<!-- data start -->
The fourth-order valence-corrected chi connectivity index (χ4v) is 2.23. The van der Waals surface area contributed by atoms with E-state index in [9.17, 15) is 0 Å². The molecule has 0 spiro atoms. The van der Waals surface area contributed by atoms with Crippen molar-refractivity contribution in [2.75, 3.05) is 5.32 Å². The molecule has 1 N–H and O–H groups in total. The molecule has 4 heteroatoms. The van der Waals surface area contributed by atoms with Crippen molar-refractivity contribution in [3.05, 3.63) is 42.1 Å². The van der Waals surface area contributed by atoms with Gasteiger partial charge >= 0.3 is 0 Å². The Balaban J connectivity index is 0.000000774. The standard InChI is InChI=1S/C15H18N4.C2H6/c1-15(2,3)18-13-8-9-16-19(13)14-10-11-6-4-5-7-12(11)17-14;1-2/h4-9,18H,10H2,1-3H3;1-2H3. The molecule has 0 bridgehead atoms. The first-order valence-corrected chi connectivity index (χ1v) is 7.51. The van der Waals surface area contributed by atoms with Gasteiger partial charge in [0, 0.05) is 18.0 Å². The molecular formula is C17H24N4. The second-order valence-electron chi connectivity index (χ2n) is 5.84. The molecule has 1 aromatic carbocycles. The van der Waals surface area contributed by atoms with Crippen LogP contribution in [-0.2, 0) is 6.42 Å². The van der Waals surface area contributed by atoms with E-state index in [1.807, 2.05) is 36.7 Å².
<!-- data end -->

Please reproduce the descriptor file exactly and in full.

The fourth-order valence-corrected chi connectivity index (χ4v) is 2.23. The van der Waals surface area contributed by atoms with E-state index in [9.17, 15) is 0 Å². The molecule has 0 spiro atoms. The van der Waals surface area contributed by atoms with Crippen molar-refractivity contribution in [2.75, 3.05) is 5.32 Å². The molecule has 1 N–H and O–H groups in total. The molecule has 4 heteroatoms. The van der Waals surface area contributed by atoms with Crippen molar-refractivity contribution in [3.05, 3.63) is 42.1 Å². The van der Waals surface area contributed by atoms with Gasteiger partial charge >= 0.3 is 0 Å². The Balaban J connectivity index is 0.000000774. The standard InChI is InChI=1S/C15H18N4.C2H6/c1-15(2,3)18-13-8-9-16-19(13)14-10-11-6-4-5-7-12(11)17-14;1-2/h4-9,18H,10H2,1-3H3;1-2H3. The molecule has 0 bridgehead atoms. The first-order valence-corrected chi connectivity index (χ1v) is 7.51. The van der Waals surface area contributed by atoms with Gasteiger partial charge in [0, 0.05) is 18.0 Å². The molecular formula is C17H24N4. The second-order valence-electron chi connectivity index (χ2n) is 5.84. The molecule has 1 aromatic carbocycles. The van der Waals surface area contributed by atoms with Crippen LogP contribution in [-0.2, 0) is 6.42 Å². The van der Waals surface area contributed by atoms with E-state index in [1.807, 2.05) is 36.7 Å².